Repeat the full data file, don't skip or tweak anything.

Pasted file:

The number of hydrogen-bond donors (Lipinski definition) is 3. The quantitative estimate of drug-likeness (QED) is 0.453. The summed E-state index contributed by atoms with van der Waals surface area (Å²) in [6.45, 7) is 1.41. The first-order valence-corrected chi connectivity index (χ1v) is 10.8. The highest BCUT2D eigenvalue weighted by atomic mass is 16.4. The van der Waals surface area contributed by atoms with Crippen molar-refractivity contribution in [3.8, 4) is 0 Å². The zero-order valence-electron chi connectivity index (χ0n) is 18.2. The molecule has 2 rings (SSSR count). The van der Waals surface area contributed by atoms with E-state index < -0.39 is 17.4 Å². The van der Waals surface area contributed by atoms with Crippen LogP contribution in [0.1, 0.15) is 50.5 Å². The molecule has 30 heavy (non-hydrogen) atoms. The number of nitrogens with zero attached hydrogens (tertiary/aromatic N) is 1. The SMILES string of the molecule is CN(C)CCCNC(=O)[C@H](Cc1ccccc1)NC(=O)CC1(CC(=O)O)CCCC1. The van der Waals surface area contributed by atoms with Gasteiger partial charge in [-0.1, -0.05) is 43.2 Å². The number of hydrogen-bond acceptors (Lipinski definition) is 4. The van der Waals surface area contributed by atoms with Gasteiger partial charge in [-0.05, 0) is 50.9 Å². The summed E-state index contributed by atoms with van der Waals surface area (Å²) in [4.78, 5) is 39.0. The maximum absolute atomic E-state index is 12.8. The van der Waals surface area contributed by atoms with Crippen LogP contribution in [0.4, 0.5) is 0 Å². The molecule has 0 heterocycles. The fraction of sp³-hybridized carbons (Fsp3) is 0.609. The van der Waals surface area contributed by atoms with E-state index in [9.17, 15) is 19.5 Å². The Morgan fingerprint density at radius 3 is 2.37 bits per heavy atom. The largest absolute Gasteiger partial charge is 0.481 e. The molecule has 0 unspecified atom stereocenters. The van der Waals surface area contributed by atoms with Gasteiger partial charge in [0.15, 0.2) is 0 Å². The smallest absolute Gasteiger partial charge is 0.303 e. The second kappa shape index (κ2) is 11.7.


The number of hydrogen-bond donors (Lipinski definition) is 3. The quantitative estimate of drug-likeness (QED) is 0.453. The summed E-state index contributed by atoms with van der Waals surface area (Å²) in [6.45, 7) is 1.41. The first-order valence-corrected chi connectivity index (χ1v) is 10.8. The highest BCUT2D eigenvalue weighted by atomic mass is 16.4. The van der Waals surface area contributed by atoms with Crippen molar-refractivity contribution in [3.8, 4) is 0 Å². The zero-order valence-electron chi connectivity index (χ0n) is 18.2. The molecule has 2 rings (SSSR count). The van der Waals surface area contributed by atoms with E-state index < -0.39 is 17.4 Å². The van der Waals surface area contributed by atoms with Crippen LogP contribution in [0.1, 0.15) is 50.5 Å². The molecule has 30 heavy (non-hydrogen) atoms. The number of nitrogens with zero attached hydrogens (tertiary/aromatic N) is 1. The SMILES string of the molecule is CN(C)CCCNC(=O)[C@H](Cc1ccccc1)NC(=O)CC1(CC(=O)O)CCCC1. The van der Waals surface area contributed by atoms with Gasteiger partial charge in [-0.1, -0.05) is 43.2 Å². The number of hydrogen-bond acceptors (Lipinski definition) is 4. The van der Waals surface area contributed by atoms with Gasteiger partial charge in [-0.05, 0) is 50.9 Å². The summed E-state index contributed by atoms with van der Waals surface area (Å²) in [4.78, 5) is 39.0. The maximum absolute atomic E-state index is 12.8. The van der Waals surface area contributed by atoms with Crippen LogP contribution in [0.4, 0.5) is 0 Å². The molecule has 0 heterocycles. The fraction of sp³-hybridized carbons (Fsp3) is 0.609. The van der Waals surface area contributed by atoms with E-state index in [9.17, 15) is 19.5 Å². The Morgan fingerprint density at radius 3 is 2.37 bits per heavy atom. The largest absolute Gasteiger partial charge is 0.481 e. The molecule has 0 unspecified atom stereocenters. The van der Waals surface area contributed by atoms with Gasteiger partial charge in [0.15, 0.2) is 0 Å². The smallest absolute Gasteiger partial charge is 0.303 e. The second kappa shape index (κ2) is 11.7.